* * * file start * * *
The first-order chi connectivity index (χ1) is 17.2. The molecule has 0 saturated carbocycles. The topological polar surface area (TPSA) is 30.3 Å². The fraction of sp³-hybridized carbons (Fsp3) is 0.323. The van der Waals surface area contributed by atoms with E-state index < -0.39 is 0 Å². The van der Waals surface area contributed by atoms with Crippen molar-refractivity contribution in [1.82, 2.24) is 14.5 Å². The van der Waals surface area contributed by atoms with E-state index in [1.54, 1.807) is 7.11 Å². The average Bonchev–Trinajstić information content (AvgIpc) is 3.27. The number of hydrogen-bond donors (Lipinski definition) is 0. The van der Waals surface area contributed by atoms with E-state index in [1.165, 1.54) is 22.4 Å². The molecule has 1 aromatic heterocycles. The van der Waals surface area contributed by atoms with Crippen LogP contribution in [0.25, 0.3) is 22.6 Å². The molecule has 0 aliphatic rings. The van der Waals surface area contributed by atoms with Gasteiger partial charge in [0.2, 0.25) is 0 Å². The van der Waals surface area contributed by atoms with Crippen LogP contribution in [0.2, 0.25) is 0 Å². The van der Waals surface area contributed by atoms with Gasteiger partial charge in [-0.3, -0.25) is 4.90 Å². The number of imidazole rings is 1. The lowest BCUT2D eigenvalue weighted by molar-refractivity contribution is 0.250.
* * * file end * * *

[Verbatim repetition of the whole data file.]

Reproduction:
The first-order chi connectivity index (χ1) is 17.2. The molecule has 0 saturated carbocycles. The topological polar surface area (TPSA) is 30.3 Å². The fraction of sp³-hybridized carbons (Fsp3) is 0.323. The van der Waals surface area contributed by atoms with E-state index < -0.39 is 0 Å². The van der Waals surface area contributed by atoms with Crippen molar-refractivity contribution in [1.82, 2.24) is 14.5 Å². The van der Waals surface area contributed by atoms with E-state index in [1.54, 1.807) is 7.11 Å². The average Bonchev–Trinajstić information content (AvgIpc) is 3.27. The number of hydrogen-bond donors (Lipinski definition) is 0. The van der Waals surface area contributed by atoms with E-state index in [1.165, 1.54) is 22.4 Å². The molecule has 1 aromatic heterocycles. The van der Waals surface area contributed by atoms with Crippen LogP contribution in [0.25, 0.3) is 22.6 Å². The molecule has 0 aliphatic rings. The van der Waals surface area contributed by atoms with Gasteiger partial charge in [0.2, 0.25) is 0 Å². The van der Waals surface area contributed by atoms with Crippen LogP contribution in [0.2, 0.25) is 0 Å². The van der Waals surface area contributed by atoms with Gasteiger partial charge in [-0.3, -0.25) is 4.90 Å². The number of imidazole rings is 1. The lowest BCUT2D eigenvalue weighted by molar-refractivity contribution is 0.250.